more common functions as I describe the syntax of the resource descriptions.
first thing we'll talk about is the idea of a popup menu. This is not like the menus in
most programs where you see a list of options at the top of the screen and when you click
the list, a menu suddenly appears. These are called pull-down menus because you pull them
down from the menu list. Popup menus seem to popup out of nowhere. With other window
managers, pop-ups are referred to as menus.
You will probably see on your system
that when you click an open area of your desktop with the left mouse
button, a menu called
"Program Menu" will pop up. This menu is defined in your .fvwmrc file. Each
popup menu is defined with the following syntax:
Popup "Popup Name"
functions to call
In the case of
our "Program Menu," the pop-ups name is actually "Applications," so
look for the line
When you find it, you will
see all the same entries that would appear when you click the desktop. When you click one
entry in the list, that particular program or module will start. (A module is a program
used by the window manager and cannot be started in any other way.)
You'll see that
some of the entries have an arrow on the right side. When you click the arrow, it brings
up another popup that is defined somewhere else in the .fvwmrc file. These pop-ups could
then have entries that go to other pop-ups. Although I have tested this to five levels
deep, I have never really had a need to go beyond three levels of popup menus.
start a particular program or module from within the menu, use the Exec function. The
syntax for the Exec definition is
Exec name exec <arguments>
An example would be
Exec "k3b" exec k3b &
The name in each line is
the symbol that will appear in the menu pane for that entry, here, "K3B." Labels containing spaces or tabs must be enclosed within double quotes, as in our example. To start another popup, the syntax would be
Popup "Menu Entry" Popup_Name
Here the "Menu Entry" is just what appears in the menu. The Popup_Name is what it actually will be called.
The title function
within a popup is what appears at the top of the menu when it's started. For example, our
applications popup was called "Applications" and that is how the system referred
to it. However, when we started it, the words "Program Menu" appeared at the
top. This is the title of the menu and has no other function.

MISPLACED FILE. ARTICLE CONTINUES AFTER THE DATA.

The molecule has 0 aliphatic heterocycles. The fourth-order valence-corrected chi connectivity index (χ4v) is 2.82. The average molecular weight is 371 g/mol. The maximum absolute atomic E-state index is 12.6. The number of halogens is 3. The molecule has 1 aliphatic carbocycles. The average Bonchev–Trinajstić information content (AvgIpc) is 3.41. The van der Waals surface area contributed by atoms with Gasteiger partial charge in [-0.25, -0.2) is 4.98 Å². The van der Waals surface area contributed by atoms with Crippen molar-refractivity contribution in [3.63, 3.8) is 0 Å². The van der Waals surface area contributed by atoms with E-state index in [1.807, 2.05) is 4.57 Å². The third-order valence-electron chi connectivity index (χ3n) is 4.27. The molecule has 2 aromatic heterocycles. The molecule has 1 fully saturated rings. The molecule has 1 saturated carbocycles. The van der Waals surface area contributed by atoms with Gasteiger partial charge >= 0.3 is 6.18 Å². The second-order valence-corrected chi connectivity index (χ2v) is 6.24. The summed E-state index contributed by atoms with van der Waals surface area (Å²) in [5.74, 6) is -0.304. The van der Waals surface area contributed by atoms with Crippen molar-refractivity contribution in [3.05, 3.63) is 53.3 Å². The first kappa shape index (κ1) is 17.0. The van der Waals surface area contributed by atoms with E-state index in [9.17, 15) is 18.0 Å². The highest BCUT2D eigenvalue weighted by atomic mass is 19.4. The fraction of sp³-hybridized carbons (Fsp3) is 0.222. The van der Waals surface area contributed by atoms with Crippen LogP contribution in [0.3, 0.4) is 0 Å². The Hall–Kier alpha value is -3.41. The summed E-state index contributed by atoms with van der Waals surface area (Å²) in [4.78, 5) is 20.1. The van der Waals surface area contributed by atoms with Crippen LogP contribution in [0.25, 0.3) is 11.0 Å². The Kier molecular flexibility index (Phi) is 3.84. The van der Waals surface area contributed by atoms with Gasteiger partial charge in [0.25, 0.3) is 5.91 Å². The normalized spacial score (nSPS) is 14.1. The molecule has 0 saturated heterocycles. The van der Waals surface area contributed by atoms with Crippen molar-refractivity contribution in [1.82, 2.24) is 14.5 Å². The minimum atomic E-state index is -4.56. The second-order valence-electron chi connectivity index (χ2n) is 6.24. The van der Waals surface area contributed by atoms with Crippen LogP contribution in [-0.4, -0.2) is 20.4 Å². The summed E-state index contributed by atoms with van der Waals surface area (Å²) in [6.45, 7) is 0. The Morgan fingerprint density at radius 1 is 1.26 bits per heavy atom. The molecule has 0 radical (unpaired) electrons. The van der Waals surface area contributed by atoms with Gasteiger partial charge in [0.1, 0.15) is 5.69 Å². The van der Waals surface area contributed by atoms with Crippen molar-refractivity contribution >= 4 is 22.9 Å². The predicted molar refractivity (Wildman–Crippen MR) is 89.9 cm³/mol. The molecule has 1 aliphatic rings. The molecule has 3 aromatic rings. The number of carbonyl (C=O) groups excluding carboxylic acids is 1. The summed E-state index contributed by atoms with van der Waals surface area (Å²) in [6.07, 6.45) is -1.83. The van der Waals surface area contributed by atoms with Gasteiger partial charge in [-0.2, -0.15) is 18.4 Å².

If the function called
is the no-operation function (Nop), the function is invalid and/or is the equivalent of
adding a separator in other window manager. If you use just two double quotes ("
") as the name, you will see a line between entries. However, you could include a
line of something like an equal sign (=) to give your menu a different effect.
The accelerator keys syntax is
Key <keyname> <context> <modifiers> <function>
Here <keyname> is the name of a key like F1 for the F1
function key or Tab for the Tab key. The <context> is when this key press should be
valid. Unlike mouse
actions, a key press should be valid in all cases, so you can use an
A. The <modifiers> is used for an addition key that should be pressed as well, such
as "C" for the Ctrl key, "A" for the Alt key, "M" for the
Meta key, and "S" for the Shift key. As I mentioned earlier, your accelerator
keys may have been commented out, so look for the section starting "Keyboard
One example looks like this:
Key F1 A M Popup "Utilities"
Note that in contrast to key presses, key bindings to window
manager functions are just for the key presses. Key releases have no meaning in
this context. Also, the modifiers are exclusive, which means that no other modifier key
can be pressed. Because I specified just Meta+F1 and not SHIFT+Meta+F1, pressing
SHIFT+Meta+F1 would have no effect (unless I had defined it to something already). If you
want, you could use something like "SM" to indicate pressing both the Shift and
Each button binding has the following syntax:
Mouse button context modifier function
The button field defines what button to which this function should
apply (1, 2, 3). The context is when the particular function should be in effect. Valid
|A||A -Any context except for the title bar
|T||Window title bar
|S||Window side, top, or bottom
|F||Window frame (corners)
You can define certain characteristics of the
windows. You can define certain characteristics, such as the foreground and background
color, geometry, etc., when the client is started or by defining that particular resource,
using the Style command within .fvwmrc. In many cases, resources define the same
characteristics. See the fvwm man-page for details.
The syntax of the Style command is
Style <windowname> <options>
The <windowname> can be something other than the windows name, for example, a class
or resource string. The <options> are a common separated list of values. Some options require arguments like
Icon, which requires the name of the icon that you want to use when the window is